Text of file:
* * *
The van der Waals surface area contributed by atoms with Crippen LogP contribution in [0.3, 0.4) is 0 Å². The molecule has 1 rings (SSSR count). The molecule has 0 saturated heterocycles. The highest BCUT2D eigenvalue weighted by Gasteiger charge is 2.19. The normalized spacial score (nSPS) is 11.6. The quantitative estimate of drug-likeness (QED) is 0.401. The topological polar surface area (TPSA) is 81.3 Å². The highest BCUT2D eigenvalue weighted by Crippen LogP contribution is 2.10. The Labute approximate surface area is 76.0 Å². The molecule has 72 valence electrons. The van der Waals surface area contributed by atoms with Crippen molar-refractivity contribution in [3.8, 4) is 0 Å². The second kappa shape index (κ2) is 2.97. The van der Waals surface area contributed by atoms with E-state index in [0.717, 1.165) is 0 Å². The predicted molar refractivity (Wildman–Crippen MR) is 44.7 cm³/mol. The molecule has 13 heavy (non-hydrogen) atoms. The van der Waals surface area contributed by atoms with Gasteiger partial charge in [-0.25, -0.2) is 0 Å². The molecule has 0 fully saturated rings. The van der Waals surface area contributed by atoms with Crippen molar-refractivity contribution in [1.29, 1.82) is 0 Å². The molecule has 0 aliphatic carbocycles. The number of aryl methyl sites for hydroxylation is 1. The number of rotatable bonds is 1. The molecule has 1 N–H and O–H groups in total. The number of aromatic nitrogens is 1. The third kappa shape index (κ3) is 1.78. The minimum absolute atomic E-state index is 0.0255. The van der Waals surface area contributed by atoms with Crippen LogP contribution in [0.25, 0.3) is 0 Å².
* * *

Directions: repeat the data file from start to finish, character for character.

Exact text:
The van der Waals surface area contributed by atoms with Crippen LogP contribution in [0.3, 0.4) is 0 Å². The molecule has 1 rings (SSSR count). The molecule has 0 saturated heterocycles. The highest BCUT2D eigenvalue weighted by Gasteiger charge is 2.19. The normalized spacial score (nSPS) is 11.6. The quantitative estimate of drug-likeness (QED) is 0.401. The topological polar surface area (TPSA) is 81.3 Å². The highest BCUT2D eigenvalue weighted by Crippen LogP contribution is 2.10. The Labute approximate surface area is 76.0 Å². The molecule has 72 valence electrons. The van der Waals surface area contributed by atoms with Crippen molar-refractivity contribution in [3.8, 4) is 0 Å². The second kappa shape index (κ2) is 2.97. The van der Waals surface area contributed by atoms with E-state index in [0.717, 1.165) is 0 Å². The predicted molar refractivity (Wildman–Crippen MR) is 44.7 cm³/mol. The molecule has 13 heavy (non-hydrogen) atoms. The van der Waals surface area contributed by atoms with Gasteiger partial charge in [-0.25, -0.2) is 0 Å². The molecule has 0 fully saturated rings. The van der Waals surface area contributed by atoms with Crippen molar-refractivity contribution in [1.29, 1.82) is 0 Å². The molecule has 0 aliphatic carbocycles. The number of aryl methyl sites for hydroxylation is 1. The number of rotatable bonds is 1. The molecule has 1 N–H and O–H groups in total. The number of aromatic nitrogens is 1. The third kappa shape index (κ3) is 1.78. The minimum absolute atomic E-state index is 0.0255. The van der Waals surface area contributed by atoms with Crippen LogP contribution in [0.25, 0.3) is 0 Å².